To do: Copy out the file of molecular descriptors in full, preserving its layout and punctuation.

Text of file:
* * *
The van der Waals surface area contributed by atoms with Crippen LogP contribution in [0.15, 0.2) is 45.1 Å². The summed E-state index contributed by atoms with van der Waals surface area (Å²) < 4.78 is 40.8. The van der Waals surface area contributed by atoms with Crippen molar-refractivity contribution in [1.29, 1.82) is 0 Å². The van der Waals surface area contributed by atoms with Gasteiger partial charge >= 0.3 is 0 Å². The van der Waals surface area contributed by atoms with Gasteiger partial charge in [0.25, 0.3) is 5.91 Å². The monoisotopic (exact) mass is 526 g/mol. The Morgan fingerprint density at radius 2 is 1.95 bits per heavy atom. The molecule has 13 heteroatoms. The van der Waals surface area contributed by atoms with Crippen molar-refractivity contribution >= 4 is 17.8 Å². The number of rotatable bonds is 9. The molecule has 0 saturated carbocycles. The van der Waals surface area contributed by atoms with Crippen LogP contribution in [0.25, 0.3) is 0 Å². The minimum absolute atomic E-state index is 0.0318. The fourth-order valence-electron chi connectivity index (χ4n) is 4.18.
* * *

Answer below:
The van der Waals surface area contributed by atoms with Crippen LogP contribution in [0.15, 0.2) is 45.1 Å². The summed E-state index contributed by atoms with van der Waals surface area (Å²) < 4.78 is 40.8. The van der Waals surface area contributed by atoms with Crippen molar-refractivity contribution in [1.29, 1.82) is 0 Å². The van der Waals surface area contributed by atoms with Gasteiger partial charge >= 0.3 is 0 Å². The van der Waals surface area contributed by atoms with Gasteiger partial charge in [0.25, 0.3) is 5.91 Å². The monoisotopic (exact) mass is 526 g/mol. The Morgan fingerprint density at radius 2 is 1.95 bits per heavy atom. The molecule has 13 heteroatoms. The van der Waals surface area contributed by atoms with Crippen molar-refractivity contribution >= 4 is 17.8 Å². The number of rotatable bonds is 9. The molecule has 0 saturated carbocycles. The van der Waals surface area contributed by atoms with Crippen LogP contribution in [0.25, 0.3) is 0 Å². The minimum absolute atomic E-state index is 0.0318. The fourth-order valence-electron chi connectivity index (χ4n) is 4.18.